Wednesday, September 5, 2007
Relative difficulty: Easy
THEME: An "idle question" ... (?)
Well, after yesterday's befuddling theme, today we get a straightforward quip. It's sort of cute, I guess. It's just, well..
OK, first, here's the "idle question" in question:
- 21A: Start of an idle question - IF VEGETARIANS EAT
- 42A: Middle of the question - VEGETABLES WHAT DO
- 60A: End of the question - HUMANITARIANS EAT?
My answer: many humanitarians are also vegetarians. And vegetarians eat way more than just vegetables. And non-vegetarians also eat vegetables. . . I'm sorry, did you just want me to say "humans?"
The question was very easy to get, with huge chunks of it being inferrable even before the whole thing came together; the WHAT DO part of line 2, for instance, or the EAT part of line 3 - both clear once you get the phrasing of the question from the first line. VEGETABLES was pretty easy to infer as well. And since none of the non-theme fill was very tricky, this puzzle went down fast.
Looking at the rest of the puzzle, I hardly have anything to say. The most vivid answers in the grid are 27D: Language from which "safari" comes (Swahili) and 40A: Ruby's victim (Oswald), both of which are undermined somewhat by being gimmes - though I will admit that I could actually hear my brain churning on the Ruby clue - "... searching for people named Ruby ... OK ... know it has something to do with JFK ... OK ... assassin's name was what now? ... Oh yeah, right." Whole process probably took three seconds, but I could feel myself, physically, thinking about it. It was like I was waiting for some fortune-telling machine at the fair to spit out the answer.
Since when is a 5A: Bit of broccoli a SPEAR? Asparagus comes in SPEARs. Broccoli pieces = florets. I'm pretty sure. Well, about half a million Google hits tell me that "Broccoli spears" is in fact an in-the-language phrase. I concede this one.
Some familiar and not-so-familiar names in the puzzle today. Not surprisingly, I didn't know the science-related name, but got the (high-culture) art and (low-culture) music name.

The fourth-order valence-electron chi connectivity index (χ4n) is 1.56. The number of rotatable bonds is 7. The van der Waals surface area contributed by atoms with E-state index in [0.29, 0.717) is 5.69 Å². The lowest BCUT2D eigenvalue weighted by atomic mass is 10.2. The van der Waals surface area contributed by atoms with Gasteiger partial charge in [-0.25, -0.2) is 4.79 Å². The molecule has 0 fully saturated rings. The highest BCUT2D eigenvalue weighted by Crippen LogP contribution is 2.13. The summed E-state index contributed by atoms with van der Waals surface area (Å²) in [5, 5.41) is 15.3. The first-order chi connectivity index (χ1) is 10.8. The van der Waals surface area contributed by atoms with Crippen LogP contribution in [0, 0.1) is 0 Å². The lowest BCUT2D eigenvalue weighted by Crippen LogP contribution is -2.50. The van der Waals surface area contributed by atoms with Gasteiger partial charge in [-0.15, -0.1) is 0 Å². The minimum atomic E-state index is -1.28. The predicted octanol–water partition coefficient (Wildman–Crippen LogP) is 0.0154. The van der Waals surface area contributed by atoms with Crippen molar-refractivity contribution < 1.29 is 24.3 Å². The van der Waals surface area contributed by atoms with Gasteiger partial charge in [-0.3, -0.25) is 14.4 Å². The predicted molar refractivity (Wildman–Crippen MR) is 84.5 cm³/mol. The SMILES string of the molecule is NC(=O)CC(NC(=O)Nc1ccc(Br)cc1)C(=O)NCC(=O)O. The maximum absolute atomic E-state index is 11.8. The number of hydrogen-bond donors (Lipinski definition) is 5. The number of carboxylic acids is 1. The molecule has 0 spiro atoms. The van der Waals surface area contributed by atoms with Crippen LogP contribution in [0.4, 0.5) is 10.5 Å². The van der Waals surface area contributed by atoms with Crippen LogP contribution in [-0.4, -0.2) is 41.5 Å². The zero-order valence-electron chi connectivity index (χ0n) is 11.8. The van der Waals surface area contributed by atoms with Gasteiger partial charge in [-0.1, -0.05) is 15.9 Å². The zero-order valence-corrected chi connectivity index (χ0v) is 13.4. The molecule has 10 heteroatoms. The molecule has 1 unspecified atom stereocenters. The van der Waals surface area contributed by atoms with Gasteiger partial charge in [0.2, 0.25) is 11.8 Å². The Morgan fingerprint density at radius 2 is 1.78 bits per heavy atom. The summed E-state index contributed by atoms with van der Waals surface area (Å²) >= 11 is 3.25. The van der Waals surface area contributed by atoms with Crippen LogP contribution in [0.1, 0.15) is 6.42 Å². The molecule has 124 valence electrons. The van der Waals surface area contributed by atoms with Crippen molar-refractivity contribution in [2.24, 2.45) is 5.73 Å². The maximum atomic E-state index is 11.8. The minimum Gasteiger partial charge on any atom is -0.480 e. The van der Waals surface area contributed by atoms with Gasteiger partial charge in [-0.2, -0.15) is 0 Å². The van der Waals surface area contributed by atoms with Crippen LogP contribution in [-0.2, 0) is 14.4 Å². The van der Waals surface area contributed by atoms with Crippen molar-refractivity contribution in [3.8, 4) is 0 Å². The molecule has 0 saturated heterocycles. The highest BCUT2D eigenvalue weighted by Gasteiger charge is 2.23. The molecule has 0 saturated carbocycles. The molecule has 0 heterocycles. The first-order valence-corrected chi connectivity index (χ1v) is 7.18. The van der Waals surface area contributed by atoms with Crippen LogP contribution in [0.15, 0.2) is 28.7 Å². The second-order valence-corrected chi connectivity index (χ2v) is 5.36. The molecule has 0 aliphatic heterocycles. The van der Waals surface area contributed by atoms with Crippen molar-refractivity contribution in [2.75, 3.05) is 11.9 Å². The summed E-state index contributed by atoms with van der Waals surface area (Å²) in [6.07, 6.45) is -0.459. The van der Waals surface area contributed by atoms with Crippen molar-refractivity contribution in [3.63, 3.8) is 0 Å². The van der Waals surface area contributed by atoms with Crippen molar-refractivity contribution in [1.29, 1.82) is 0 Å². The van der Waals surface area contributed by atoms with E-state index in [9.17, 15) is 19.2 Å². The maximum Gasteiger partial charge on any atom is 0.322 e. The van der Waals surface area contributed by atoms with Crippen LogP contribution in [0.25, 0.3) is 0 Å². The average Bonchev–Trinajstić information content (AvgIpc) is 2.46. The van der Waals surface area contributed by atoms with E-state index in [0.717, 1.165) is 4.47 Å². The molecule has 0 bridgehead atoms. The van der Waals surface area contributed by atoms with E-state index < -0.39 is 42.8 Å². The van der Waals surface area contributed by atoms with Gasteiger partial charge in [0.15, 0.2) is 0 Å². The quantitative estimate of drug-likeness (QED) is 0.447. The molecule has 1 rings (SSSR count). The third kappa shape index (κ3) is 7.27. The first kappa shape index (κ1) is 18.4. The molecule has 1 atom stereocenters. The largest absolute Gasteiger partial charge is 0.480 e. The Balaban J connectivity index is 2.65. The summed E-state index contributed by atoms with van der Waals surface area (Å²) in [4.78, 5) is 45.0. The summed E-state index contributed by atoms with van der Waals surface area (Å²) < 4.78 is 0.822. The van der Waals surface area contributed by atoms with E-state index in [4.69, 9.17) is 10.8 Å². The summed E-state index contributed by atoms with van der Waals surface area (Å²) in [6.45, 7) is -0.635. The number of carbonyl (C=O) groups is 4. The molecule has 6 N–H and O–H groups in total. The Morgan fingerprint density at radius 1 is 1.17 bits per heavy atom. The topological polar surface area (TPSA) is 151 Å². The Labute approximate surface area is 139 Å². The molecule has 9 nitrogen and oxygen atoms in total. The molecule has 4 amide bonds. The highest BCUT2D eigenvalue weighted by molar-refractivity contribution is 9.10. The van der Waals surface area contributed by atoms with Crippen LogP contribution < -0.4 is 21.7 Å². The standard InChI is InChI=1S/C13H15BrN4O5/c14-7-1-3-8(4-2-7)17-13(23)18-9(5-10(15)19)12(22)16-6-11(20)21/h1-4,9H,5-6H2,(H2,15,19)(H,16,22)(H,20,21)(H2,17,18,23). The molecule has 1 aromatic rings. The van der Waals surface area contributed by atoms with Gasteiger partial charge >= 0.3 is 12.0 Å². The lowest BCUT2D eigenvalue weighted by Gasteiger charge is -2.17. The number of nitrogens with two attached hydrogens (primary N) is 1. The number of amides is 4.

- 15A: _____ Turing, the Father of Computer Science (Alan) - I like how "Father" is capitalized, like he's God. Or a god, anyway.
- 6D: Painter Mondrian (Piet) - love his aesthetic, though it looks like any fifth-grader with a steady hand could paint what he paints. I'm pretty sure that's not true.
- 74A: "Bang Bang" singer, 1966 (Cher) - yeah! That's what I'm talkin' about! Bring on the pop culture cheese. More more more.
Used to play Canasta like crazy on cross-country family vacations, so even though I haven't played in over 20 years, 25A: Canasta plays (melds) came to me pretty quickly. Love the Double-Dogness of 51A: Rover's pal (Fido) and 13D: Hammett pooch (Asta), though having ASTA and ESTA (7D: Is, to Isabella) in the same grid is, well, a bit like having ISLE (71A: Tropical spot) and AISLE (16A: Usher's domain) in the same grid. Not so pleasing. By the way, [Usher's domain] should have been MODERN R&B or SLO JAMS. Which reminds me: PHAT (14D: Excellent, slangily)?! I wonder when the NYT will realize that the term is already dated? Considering that the puzzle still gets a lot of mileage out of NEATO, my guess is: a long time from now.
I would like all four-letter eye-related clues to be IRIS. All the time. I couldn't even tell you what a UVEA is. Lastly, I have zero idea what to make of 64D: "_____ corny ..." ("I'm as..."). Change the "C" to an "H" and the phrase might start to have some sort of meaning.
Signed, Rex Parker, King of CrossWorld